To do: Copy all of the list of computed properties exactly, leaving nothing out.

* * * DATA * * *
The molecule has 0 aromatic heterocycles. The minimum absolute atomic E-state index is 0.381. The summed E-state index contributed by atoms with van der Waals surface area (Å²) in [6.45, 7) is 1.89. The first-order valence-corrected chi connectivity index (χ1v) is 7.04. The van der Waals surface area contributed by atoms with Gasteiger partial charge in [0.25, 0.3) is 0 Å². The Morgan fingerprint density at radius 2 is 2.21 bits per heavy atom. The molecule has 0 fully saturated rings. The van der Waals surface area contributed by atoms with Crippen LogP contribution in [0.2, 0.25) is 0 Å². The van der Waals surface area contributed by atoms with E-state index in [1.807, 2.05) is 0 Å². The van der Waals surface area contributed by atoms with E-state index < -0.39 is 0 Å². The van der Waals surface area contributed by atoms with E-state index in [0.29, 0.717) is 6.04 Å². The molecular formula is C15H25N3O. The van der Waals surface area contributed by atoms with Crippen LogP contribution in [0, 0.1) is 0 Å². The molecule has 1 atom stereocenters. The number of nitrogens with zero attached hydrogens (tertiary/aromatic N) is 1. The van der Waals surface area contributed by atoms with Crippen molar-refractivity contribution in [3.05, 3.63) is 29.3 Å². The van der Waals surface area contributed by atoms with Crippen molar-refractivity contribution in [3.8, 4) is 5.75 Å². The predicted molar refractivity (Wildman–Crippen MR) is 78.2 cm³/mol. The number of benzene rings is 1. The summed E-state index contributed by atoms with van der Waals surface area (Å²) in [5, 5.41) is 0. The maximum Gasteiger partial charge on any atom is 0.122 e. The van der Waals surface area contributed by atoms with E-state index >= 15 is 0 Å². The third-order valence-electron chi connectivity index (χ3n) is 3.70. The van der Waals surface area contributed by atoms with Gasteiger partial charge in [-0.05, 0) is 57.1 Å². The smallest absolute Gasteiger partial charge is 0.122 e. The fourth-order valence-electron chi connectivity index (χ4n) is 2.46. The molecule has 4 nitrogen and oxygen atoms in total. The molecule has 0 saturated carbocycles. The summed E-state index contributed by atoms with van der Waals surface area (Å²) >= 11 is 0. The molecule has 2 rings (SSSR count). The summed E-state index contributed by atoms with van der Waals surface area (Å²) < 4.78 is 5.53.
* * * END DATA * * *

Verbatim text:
The molecule has 0 aromatic heterocycles. The minimum absolute atomic E-state index is 0.381. The summed E-state index contributed by atoms with van der Waals surface area (Å²) in [6.45, 7) is 1.89. The first-order valence-corrected chi connectivity index (χ1v) is 7.04. The van der Waals surface area contributed by atoms with Gasteiger partial charge in [0.25, 0.3) is 0 Å². The Morgan fingerprint density at radius 2 is 2.21 bits per heavy atom. The molecule has 0 fully saturated rings. The van der Waals surface area contributed by atoms with Crippen LogP contribution in [0.2, 0.25) is 0 Å². The van der Waals surface area contributed by atoms with E-state index in [1.807, 2.05) is 0 Å². The van der Waals surface area contributed by atoms with E-state index < -0.39 is 0 Å². The van der Waals surface area contributed by atoms with E-state index in [0.29, 0.717) is 6.04 Å². The molecular formula is C15H25N3O. The van der Waals surface area contributed by atoms with Crippen LogP contribution in [0, 0.1) is 0 Å². The molecule has 1 atom stereocenters. The number of nitrogens with zero attached hydrogens (tertiary/aromatic N) is 1. The van der Waals surface area contributed by atoms with Crippen molar-refractivity contribution in [3.05, 3.63) is 29.3 Å². The van der Waals surface area contributed by atoms with Crippen molar-refractivity contribution in [3.8, 4) is 5.75 Å². The predicted molar refractivity (Wildman–Crippen MR) is 78.2 cm³/mol. The number of benzene rings is 1. The summed E-state index contributed by atoms with van der Waals surface area (Å²) in [5, 5.41) is 0. The maximum Gasteiger partial charge on any atom is 0.122 e. The van der Waals surface area contributed by atoms with E-state index >= 15 is 0 Å². The third-order valence-electron chi connectivity index (χ3n) is 3.70. The van der Waals surface area contributed by atoms with Gasteiger partial charge in [-0.05, 0) is 57.1 Å². The smallest absolute Gasteiger partial charge is 0.122 e. The fourth-order valence-electron chi connectivity index (χ4n) is 2.46. The molecule has 4 nitrogen and oxygen atoms in total. The molecule has 0 saturated carbocycles. The summed E-state index contributed by atoms with van der Waals surface area (Å²) >= 11 is 0. The molecule has 2 rings (SSSR count). The summed E-state index contributed by atoms with van der Waals surface area (Å²) < 4.78 is 5.53.